Something unexpected happened when I applied for Team RWB Storytelling Camp in Seattle. When I got the acceptance email, I panicked – sheer unadulterated panic. How was I going to go to an island in the middle of nowhere with what I perceived complete strangers?! Although we share the same mission I was petrified. To top it off I had to fly, alone and without my security blanket aka husband. As the days approached, I became more and more agitated, stricken with fear. How is an introvert going to survive this trip and share her story? What is my story?! What have I done?!
The morning of the trip arrived and there I was frozen in fear in the passenger seat looking over at the Southwest curbside check-in counter. As I exit the car, I glance over at my husband and the crying commences. Why did I apply for this?! As he speeds away (to know him is to love him) from the curb he shouts, “Babe, this is living!” I will spare you the remaining saga of the two, turned four, hours that followed in the airport. What I will say is I hadn’t flown solo since pre-911 and I was at one point during my sob-fest reminded that I wouldn’t be allowed on the plane if I didn’t pull it together.
Fast forward two days and I find myself with a handful of strangers exploring Pikes Place in Seattle. I am trying my best to be “normal” and easy going when deep down I am trying to analyze every aspect of this journey. Secretly praying that someone would pull out a neatly charted timeline of events, struggling to contain the controlling, methodical side of my personality.
We board the ferry to the island and the rain starts trickling down, rolling off my skin and calming my nerves. The smell of fresh rain, inhale – hold 2 – 3 – 4, exhale.
As we dock on Bainbridge Island the windows, like magic, roll down in this mystical minivan. Who knew minivans were so cool?! The radio volume turns up, Journey is playing, Don’t Stop Believin’, the soon to be anthem of the weekend. We arrive at the resort and decide to take a self-guided tour until registration opens 45 minutes later. Two of our pack decided to hang back while the remaining group decides to carry on. I’m in what appears to be a movie set of sorts, it was the ultimate fantasy for this desert rat. As if on cue mist filled the walking path, deer were all around us and the lake, oh that lake. The beauty was unlike anything my dry, desert-colored glasses had seen.
We came across a fork in the path; cemetery trail or… I didn’t even have to look, the “OR” was the only option. We talked about music and the scenery. There was a mention of Bon Ivor, I pause to take out my phone and queue up Holocene, it seemed all too perfect for this setting. We turned a corner and there it was, in all its glory. The suspension bridge, my body trembling and tears filling my eyes and simultaneously streaming down my face. “I can’t!” Our gracious leader informs me, “Oh no, you can. We got you!” We debate this for a few minutes before Dawn skips out on the bridge as if to say, “look at me, look at me”. There goes 1, which leaves 1 – 2 – 3 – 4 of us left. Counting slowly trying to do basic math, trying to reason with myself over the next 50 or so yards. Amanda grabs my hand and says, “hold on tight, and don’t look down”. Without instruction Roderick and Abbey stand behind me, the walk begins. One foot precisely placed in front of the other. To be fair I had all but given up bridges since the earthquake of 89. (I’m sure by now you are sensing the trend). With each step on that bridge I had to trust in faith, more importantly complete strangers who were willing to risk their lives, yes, I thought I was going to perish, to help me conquer what I deemed more impossible then travel by plane. In the end, knowing I had Eagles in front of me and behind me, that we were in it together, changed everything for me. In that moment when I thought to myself if God wanted to punish me and the bridge collapsed it went down with these strangers too and that just wasn’t going to happen.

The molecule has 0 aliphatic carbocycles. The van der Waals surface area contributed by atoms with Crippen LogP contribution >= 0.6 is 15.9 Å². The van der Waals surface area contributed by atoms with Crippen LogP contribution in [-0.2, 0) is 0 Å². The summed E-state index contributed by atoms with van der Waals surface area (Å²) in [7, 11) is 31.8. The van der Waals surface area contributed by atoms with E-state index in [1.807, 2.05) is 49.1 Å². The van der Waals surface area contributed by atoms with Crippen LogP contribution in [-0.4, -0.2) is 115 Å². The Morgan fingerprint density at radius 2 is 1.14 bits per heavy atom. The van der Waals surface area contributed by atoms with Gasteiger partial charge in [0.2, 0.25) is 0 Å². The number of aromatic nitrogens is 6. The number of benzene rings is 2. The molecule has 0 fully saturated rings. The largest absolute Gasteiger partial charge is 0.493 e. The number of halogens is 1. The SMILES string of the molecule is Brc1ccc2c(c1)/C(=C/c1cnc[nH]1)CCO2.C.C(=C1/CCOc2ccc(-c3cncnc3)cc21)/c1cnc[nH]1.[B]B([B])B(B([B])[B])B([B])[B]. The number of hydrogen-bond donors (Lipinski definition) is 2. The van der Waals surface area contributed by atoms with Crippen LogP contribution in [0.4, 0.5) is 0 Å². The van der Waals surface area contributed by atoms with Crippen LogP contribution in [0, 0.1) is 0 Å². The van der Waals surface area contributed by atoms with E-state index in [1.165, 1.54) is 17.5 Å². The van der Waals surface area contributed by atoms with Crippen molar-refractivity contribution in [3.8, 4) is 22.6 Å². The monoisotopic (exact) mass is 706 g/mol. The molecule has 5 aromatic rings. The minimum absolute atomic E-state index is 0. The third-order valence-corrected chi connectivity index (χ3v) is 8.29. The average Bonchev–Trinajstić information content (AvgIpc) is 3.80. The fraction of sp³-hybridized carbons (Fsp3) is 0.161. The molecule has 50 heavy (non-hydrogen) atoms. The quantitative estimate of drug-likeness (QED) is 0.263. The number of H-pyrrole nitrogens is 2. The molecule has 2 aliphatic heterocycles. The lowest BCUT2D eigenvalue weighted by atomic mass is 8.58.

Looking back, I didn’t realize how pivotal the bridge experience was for all of us. Maybe, just maybe, there was reason to live, I thought. There was “value” in the vulnerability. That moment was meant for the 5 of us that day.
There were many key moments during Storytelling Camp that changed the course of my life, brought me closer to my path. My progress from a place so deeply rooted in self-hatred to where I am finding myself today, a place of acceptance and forgiveness, most importantly a place where I can look in the mirror and be okay with the person I am becoming. This process is uncomfortable but it is my time to take off what the Japanese would consider my first face; to quit pretending to be strong and happy just to save face in a social media driven society.
Whether you call on people from other Team RWB Chapters or here locally one testament is true, our members and leaders, they will never let you go through this thing called life alone. If you find yourself in need, please reach out. Allowing yourself to be vulnerable is not a sign of weakness rather it is the true showing of courage. I have a deeply rooted family today because of it. If you take anything from my experience I hope you learn that Eagles, they never fly alone.